Biases exist even within religions

  • Badri Chatterjee and Vinayak Gupta, Hindustan Times, Mumbai
  • Updated: Jun 03, 2015 00:58 IST

Last year, the vice-president of a leading bank, Bohra Muslim, scouted various real-estate websites after he was transferred to Mumbai from Delhi. He came across a suitable house close to his workplace, but when he got in touch with the landlord, he was denied accommodation. He said he had missed a note that read ‘accommodation offered to only Hindus’ on the web page listing.

Such notices that specify which community the prospective tenant must belong to — and even which communities are unwelcome —are not uncommon on websites.

“The man was denied accommodation at the Hindu-dominated society in DN Nagar, Andheri (West), even though he was ready to pay twice the rent for the 3-BHK flat,” said Jayant Singh, a broker with Flat Club Mumbai.

Singh added despite repeated calls to the landlord from the man’s parents, who even pleaded that he verify their son’s background, the landlord refused to budge. “Cultural values cannot be mixed, and if you continue to pester us, we will file a case against you, the owners told me,” said Singh. “Every month we see at least three such cases. As brokers, we are troubled by this discrimination. Sometimes just helping new people in the city find a home can land us in jail, let alone cost us business.”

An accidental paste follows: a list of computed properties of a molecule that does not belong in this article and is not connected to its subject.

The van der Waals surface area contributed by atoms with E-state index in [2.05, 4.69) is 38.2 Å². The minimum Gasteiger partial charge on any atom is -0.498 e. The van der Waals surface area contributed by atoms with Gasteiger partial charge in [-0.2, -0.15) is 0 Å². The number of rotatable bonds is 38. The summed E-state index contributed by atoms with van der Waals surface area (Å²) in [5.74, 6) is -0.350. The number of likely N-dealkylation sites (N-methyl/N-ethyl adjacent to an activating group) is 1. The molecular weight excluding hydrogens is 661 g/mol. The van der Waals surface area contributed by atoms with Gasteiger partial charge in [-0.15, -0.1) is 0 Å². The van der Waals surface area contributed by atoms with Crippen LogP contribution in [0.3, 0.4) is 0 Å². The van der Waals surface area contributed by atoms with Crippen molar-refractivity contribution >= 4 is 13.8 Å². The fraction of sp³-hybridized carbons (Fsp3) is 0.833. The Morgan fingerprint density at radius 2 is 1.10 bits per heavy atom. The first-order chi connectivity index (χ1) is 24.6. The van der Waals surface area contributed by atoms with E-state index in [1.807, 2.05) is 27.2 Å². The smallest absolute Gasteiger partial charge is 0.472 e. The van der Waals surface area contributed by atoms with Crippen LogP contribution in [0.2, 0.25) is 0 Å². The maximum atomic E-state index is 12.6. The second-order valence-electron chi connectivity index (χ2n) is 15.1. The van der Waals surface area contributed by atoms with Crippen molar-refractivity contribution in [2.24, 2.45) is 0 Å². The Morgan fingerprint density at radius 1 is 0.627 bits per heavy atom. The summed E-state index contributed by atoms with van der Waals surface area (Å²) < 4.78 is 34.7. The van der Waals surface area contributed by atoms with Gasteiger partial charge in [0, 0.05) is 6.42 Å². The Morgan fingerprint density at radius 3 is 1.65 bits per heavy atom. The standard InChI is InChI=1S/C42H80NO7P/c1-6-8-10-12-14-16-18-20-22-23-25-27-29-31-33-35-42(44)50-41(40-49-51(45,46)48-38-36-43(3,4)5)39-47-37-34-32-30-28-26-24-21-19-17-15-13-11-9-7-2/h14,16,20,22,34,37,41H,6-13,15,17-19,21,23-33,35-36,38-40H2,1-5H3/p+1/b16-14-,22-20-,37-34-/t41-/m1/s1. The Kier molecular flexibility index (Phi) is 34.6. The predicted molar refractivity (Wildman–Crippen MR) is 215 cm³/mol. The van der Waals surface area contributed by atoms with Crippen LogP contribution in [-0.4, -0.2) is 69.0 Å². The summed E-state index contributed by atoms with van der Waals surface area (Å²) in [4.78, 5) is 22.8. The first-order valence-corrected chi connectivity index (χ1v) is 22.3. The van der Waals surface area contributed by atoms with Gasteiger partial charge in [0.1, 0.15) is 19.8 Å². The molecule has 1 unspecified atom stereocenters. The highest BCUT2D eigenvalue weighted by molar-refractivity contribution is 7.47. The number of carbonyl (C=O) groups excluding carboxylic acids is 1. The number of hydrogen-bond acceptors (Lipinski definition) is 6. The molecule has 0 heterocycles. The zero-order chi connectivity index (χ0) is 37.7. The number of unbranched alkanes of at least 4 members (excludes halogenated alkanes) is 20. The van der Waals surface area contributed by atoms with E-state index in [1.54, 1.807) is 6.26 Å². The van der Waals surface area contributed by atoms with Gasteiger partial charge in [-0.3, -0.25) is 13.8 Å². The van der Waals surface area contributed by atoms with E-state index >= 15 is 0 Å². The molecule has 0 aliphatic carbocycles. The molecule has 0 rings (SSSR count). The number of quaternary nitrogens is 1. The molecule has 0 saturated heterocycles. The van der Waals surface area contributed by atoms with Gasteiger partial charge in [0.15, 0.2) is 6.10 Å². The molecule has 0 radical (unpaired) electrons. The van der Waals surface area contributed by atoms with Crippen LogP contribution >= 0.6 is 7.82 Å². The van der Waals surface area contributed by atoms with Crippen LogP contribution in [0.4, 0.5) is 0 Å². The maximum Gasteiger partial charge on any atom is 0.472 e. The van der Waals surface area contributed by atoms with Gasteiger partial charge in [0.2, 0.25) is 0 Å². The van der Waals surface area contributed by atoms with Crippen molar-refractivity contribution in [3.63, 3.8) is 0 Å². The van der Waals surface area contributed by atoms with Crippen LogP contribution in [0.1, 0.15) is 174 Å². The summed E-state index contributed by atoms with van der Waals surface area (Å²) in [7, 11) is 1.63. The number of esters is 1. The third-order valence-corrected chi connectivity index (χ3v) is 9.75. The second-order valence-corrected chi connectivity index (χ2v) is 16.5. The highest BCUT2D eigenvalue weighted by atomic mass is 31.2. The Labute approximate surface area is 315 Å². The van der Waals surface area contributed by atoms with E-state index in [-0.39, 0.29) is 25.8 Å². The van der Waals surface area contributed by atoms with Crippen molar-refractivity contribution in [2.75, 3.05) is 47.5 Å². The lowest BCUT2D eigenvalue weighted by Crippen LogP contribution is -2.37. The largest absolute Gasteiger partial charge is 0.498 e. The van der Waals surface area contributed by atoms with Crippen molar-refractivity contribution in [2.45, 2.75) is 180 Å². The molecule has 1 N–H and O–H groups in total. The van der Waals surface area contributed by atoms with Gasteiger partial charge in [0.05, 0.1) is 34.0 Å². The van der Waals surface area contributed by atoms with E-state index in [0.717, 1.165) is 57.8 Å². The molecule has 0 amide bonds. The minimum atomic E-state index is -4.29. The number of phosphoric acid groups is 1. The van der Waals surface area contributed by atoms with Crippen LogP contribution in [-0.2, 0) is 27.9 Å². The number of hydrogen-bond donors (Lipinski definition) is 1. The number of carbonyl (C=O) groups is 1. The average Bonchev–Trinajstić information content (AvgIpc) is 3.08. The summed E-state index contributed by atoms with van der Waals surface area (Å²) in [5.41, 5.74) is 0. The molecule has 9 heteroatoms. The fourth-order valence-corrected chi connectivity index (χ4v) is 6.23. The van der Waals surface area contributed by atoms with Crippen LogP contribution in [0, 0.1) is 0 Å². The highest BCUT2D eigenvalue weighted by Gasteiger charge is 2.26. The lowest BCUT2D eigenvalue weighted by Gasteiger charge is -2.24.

Another broker, who puts up rent-a-flat advertisements on websites such as Quikr and OLX every day, told HT housing discrimination also exists within specific religions. While such discrimination among Hindus is largely on the basis of caste, among Muslims, it is centres around wealth, educational qualifications, and ‘outlook’.

“There are many Muslim families in places such as Yamuna Nagar, Andheri (West), and Jogeshwari (East), who have been residing there for generations. These families refuse accommodation even to people from their own religion who seem more modern,” said the broker.

Another broker, Praful Pandit, added housing discrimination works both ways. For example, in Mashyaq Building at Chincholi, Malad West, there is a preference for Muslim families, said Pandit, who once placed an advertisement specifying this on Trovit, a real-estate website. “This preference stems from the presence of a mosque in the vicinity,” he added.

Similarly, areas along the coast, from Bandra to Borivli, originally belonged to Marathi-speaking Catholics, known as East Indians. Though many sold their properties over the years, the majority that remain in Catholic hands are governed by strict rules to provide accommodation only to other East Indians and Catholics.

Broker Robert D’Silva talked about a case at Salsette CHS in Bandra, in which Hindu man was allowed to buy a flat as his wife was a Catholic. A few years later, when his wife died, he was told to vacate his apartment within a week by other families in the society.

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